Logic Adds Official Support for Wireless iPhone, iPad Touch Control via TouchOSC

If you’ve wished you could use your iPhone, iPod touch, or iPad as a remote control for Logic, now’s your chance. And touch control continues to evolve as an additional option for manipulating music software, alongside good, old-fashioned knobs and faders. Handheld wireless touch control is certainly coming into the mainstream. As we see new controller integration in tools ranging from Ardour to Renoise, Apple quietly added support for iOS touch control in an update to Logic. One line in the release notes says it all: Supports iOS control surface apps that utilize the OSC protocol. Logic Pro 9.1.2: Release …

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iPad Sequencer Meets Vintage Oberheim, and MIDI Endures

StepPolyArp for iPad controlling an Oberheim FVS from Logan Mannstrane on Vimeo. Logan Mannstrane sends in this lovely video combining an iPad MIDI step sequencer — with an Oberheim FVS. It’s a striking intersection of analog and digital technology. But I wanted to ask Logan to explain why he’d use the iPad in this case instead of other MIDI tools — why crossing this generational gap mattered. He responds: That fact that I can interface a synth from the 70’s to new device in 2010 is pretty amazing by iteself. I can have the sequencer in my hands and pull …

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More on MB Control, Custom iPad Ableton Live Controller Focused on Studio Work

With the iPad available now and more touch-enabled devices likely coming soon, we finally have hardware that can be both display and controller, visual feedback and input device. While tactile control will maintain its place, these devices can augment performance controls, acting as compositional brains, and can serve as studio creation tools. Yesterday, we got a glimpse of something called “MB Control,” a custom Ableton Live controller that got a number of people excited for its eminently-practical control layouts. It’s based on the popular, promising, and open source Live Control project, one we’re watching closely, but with its own twists. …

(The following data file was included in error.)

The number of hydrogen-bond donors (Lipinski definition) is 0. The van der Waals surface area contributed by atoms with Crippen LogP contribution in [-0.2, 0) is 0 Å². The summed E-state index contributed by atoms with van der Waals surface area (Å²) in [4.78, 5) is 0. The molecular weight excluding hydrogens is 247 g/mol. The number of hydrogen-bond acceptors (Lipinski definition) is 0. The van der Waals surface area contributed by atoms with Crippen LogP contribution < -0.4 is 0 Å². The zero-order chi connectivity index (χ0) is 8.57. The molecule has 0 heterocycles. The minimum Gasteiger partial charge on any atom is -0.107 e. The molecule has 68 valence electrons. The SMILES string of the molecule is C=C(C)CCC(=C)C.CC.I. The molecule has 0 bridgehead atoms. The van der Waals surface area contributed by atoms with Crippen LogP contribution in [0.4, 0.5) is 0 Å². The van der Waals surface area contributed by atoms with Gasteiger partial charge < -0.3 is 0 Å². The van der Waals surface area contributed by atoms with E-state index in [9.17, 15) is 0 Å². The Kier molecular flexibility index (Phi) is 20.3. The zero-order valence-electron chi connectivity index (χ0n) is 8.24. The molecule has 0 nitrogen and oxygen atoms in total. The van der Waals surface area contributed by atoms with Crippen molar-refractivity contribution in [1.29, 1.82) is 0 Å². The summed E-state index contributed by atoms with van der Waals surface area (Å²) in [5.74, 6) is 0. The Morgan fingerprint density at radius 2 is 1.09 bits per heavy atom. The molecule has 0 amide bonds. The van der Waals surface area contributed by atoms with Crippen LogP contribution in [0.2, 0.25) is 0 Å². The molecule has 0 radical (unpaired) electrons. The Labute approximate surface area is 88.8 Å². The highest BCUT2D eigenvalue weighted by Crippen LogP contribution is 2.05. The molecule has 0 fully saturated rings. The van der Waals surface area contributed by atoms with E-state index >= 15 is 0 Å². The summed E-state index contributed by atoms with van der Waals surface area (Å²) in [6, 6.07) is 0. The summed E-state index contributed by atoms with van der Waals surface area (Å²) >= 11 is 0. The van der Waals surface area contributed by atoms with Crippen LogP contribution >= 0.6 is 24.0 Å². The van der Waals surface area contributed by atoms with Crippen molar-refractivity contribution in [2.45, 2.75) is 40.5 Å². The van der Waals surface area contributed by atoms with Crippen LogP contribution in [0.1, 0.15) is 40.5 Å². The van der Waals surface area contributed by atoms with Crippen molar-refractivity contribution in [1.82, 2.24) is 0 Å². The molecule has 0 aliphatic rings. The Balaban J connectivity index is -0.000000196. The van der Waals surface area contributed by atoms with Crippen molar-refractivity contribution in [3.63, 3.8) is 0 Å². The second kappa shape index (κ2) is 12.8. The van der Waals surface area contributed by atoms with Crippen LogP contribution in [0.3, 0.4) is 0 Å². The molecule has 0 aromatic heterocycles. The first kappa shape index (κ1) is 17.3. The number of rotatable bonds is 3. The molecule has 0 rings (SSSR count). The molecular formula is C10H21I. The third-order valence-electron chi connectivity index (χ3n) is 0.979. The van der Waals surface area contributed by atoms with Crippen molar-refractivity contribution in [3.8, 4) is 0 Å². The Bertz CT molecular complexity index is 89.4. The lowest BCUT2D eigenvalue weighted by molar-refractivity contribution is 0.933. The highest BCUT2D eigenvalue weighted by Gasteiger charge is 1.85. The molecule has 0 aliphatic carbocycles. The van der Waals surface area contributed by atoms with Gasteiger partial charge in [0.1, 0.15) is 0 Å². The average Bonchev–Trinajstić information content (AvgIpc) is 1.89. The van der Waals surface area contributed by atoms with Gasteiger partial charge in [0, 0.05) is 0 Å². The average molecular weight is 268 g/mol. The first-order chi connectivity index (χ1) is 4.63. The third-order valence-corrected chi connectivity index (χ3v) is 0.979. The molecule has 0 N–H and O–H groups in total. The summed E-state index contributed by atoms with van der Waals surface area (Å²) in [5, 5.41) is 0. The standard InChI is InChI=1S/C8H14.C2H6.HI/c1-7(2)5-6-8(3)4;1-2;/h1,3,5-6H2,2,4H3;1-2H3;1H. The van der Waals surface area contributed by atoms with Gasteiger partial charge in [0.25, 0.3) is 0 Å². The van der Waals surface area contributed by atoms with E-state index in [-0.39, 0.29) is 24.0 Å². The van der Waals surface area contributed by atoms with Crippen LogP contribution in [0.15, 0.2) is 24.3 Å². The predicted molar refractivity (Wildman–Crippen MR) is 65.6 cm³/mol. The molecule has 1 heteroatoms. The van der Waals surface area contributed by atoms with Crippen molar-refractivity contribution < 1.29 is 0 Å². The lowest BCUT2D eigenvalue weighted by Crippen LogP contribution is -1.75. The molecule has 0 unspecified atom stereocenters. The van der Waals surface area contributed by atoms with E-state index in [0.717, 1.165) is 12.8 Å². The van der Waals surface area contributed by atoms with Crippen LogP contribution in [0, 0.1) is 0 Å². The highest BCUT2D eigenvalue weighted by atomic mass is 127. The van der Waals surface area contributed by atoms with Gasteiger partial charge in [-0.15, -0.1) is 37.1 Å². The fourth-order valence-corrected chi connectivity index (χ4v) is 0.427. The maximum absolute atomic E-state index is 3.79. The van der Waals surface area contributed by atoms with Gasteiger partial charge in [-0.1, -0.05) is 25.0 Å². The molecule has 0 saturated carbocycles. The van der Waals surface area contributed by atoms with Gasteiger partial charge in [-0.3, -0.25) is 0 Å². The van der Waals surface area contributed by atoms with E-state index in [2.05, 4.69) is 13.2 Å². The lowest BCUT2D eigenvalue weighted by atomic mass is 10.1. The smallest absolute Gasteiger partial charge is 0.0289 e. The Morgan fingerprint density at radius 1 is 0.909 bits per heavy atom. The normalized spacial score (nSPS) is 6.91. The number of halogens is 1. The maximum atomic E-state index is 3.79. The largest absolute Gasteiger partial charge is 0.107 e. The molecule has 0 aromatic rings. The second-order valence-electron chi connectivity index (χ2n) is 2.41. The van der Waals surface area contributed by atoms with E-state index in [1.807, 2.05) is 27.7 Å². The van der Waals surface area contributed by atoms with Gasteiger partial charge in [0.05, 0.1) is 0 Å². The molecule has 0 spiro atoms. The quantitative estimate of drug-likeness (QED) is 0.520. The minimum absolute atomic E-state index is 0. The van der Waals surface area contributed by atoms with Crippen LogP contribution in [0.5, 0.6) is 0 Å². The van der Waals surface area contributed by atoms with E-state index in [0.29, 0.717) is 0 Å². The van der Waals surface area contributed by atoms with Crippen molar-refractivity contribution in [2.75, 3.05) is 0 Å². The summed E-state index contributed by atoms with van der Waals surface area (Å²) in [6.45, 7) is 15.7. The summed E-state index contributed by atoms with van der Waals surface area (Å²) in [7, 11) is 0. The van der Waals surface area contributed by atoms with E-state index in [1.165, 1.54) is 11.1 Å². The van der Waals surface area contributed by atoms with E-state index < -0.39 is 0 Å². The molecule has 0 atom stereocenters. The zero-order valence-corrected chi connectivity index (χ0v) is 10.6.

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Digi Didgeridoo: Augmented Wireless Digital Instrument with Aboriginal Roots

The Didgeridoo is one of the human race’s great triumphs in instrument design, simple but capable of producing profound sound – thanks, indigenous Australians. Kyle Evans sends us his project to extend the instrument with powerful digitally-augmented sound-making capabilities. The ingredients: Bluetooth wireless data transmission, connecting to a wireless mic Additional controls, including pots, push buttons, and toggles. (One limitation of the original relative to other blown instruments is its lack of any kind of keys or finger holes – an issue if you want to play with more than one note or modify the sound with something other than …

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Handmade Music Spreads to Austin, Teaches You Awesomeness, Andromeda-Style

Autonomous bassline generators? Wireless, modular, infrared sync? Tiny drum machines networking together? Welcome to Texas, and the minds of Eric Archer, Bleep Labs, 4ms Pedals, the Church of the Friendly Ghost, and Andromeda Space Rockers. One look at a floor full of blinking circuits, and most ladies and gentleman might assume they’ve stumbled upon some alien technology. “Imagine the things we could learn from this civilization – advancements far beyond our own,” as the stock line from sci fi goes. “Man and woman are not meant to learn such things. You’re meddling in things beyond your comprehension.” In other words, …